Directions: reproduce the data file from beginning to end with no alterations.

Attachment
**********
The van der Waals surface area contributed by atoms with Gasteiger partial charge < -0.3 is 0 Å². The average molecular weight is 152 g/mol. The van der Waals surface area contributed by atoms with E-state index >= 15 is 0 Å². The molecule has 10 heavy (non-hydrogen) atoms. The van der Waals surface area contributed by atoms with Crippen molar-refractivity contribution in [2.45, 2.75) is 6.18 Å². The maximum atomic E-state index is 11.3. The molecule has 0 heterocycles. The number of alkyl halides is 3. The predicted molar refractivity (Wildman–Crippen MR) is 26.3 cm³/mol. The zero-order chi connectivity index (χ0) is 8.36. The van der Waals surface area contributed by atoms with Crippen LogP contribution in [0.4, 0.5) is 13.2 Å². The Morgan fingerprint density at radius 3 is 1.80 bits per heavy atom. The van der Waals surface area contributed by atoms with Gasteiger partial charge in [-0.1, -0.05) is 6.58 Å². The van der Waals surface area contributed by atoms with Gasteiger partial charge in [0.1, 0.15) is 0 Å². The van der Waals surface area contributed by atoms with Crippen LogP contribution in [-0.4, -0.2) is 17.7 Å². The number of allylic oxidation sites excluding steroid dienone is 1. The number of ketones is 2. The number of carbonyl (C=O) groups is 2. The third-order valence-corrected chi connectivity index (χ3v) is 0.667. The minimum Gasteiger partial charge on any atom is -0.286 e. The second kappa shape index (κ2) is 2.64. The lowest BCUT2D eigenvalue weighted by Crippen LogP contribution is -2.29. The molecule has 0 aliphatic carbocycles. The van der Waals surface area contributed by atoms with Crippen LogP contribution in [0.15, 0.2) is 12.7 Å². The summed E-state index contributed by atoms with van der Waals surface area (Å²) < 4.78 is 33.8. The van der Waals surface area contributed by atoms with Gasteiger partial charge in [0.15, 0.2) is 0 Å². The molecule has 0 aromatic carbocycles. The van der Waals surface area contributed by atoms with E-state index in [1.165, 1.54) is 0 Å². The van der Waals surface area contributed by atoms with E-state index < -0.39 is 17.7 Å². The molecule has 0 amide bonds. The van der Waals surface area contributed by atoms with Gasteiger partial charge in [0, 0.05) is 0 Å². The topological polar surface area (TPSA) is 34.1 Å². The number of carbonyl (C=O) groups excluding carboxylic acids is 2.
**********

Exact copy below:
The van der Waals surface area contributed by atoms with Gasteiger partial charge < -0.3 is 0 Å². The average molecular weight is 152 g/mol. The van der Waals surface area contributed by atoms with E-state index >= 15 is 0 Å². The molecule has 10 heavy (non-hydrogen) atoms. The van der Waals surface area contributed by atoms with Crippen molar-refractivity contribution in [2.45, 2.75) is 6.18 Å². The maximum atomic E-state index is 11.3. The molecule has 0 heterocycles. The number of alkyl halides is 3. The predicted molar refractivity (Wildman–Crippen MR) is 26.3 cm³/mol. The zero-order chi connectivity index (χ0) is 8.36. The van der Waals surface area contributed by atoms with Crippen LogP contribution in [0.4, 0.5) is 13.2 Å². The Morgan fingerprint density at radius 3 is 1.80 bits per heavy atom. The van der Waals surface area contributed by atoms with Gasteiger partial charge in [-0.1, -0.05) is 6.58 Å². The van der Waals surface area contributed by atoms with Gasteiger partial charge in [0.1, 0.15) is 0 Å². The van der Waals surface area contributed by atoms with Crippen LogP contribution in [-0.4, -0.2) is 17.7 Å². The number of allylic oxidation sites excluding steroid dienone is 1. The number of ketones is 2. The number of carbonyl (C=O) groups is 2. The third-order valence-corrected chi connectivity index (χ3v) is 0.667. The minimum Gasteiger partial charge on any atom is -0.286 e. The second kappa shape index (κ2) is 2.64. The lowest BCUT2D eigenvalue weighted by Crippen LogP contribution is -2.29. The molecule has 0 aliphatic carbocycles. The van der Waals surface area contributed by atoms with Crippen LogP contribution in [0.15, 0.2) is 12.7 Å². The summed E-state index contributed by atoms with van der Waals surface area (Å²) < 4.78 is 33.8. The van der Waals surface area contributed by atoms with Gasteiger partial charge in [0.15, 0.2) is 0 Å². The molecule has 0 aromatic carbocycles. The van der Waals surface area contributed by atoms with E-state index in [1.165, 1.54) is 0 Å². The van der Waals surface area contributed by atoms with E-state index < -0.39 is 17.7 Å². The molecule has 0 amide bonds. The van der Waals surface area contributed by atoms with Gasteiger partial charge in [0, 0.05) is 0 Å². The topological polar surface area (TPSA) is 34.1 Å². The number of carbonyl (C=O) groups excluding carboxylic acids is 2.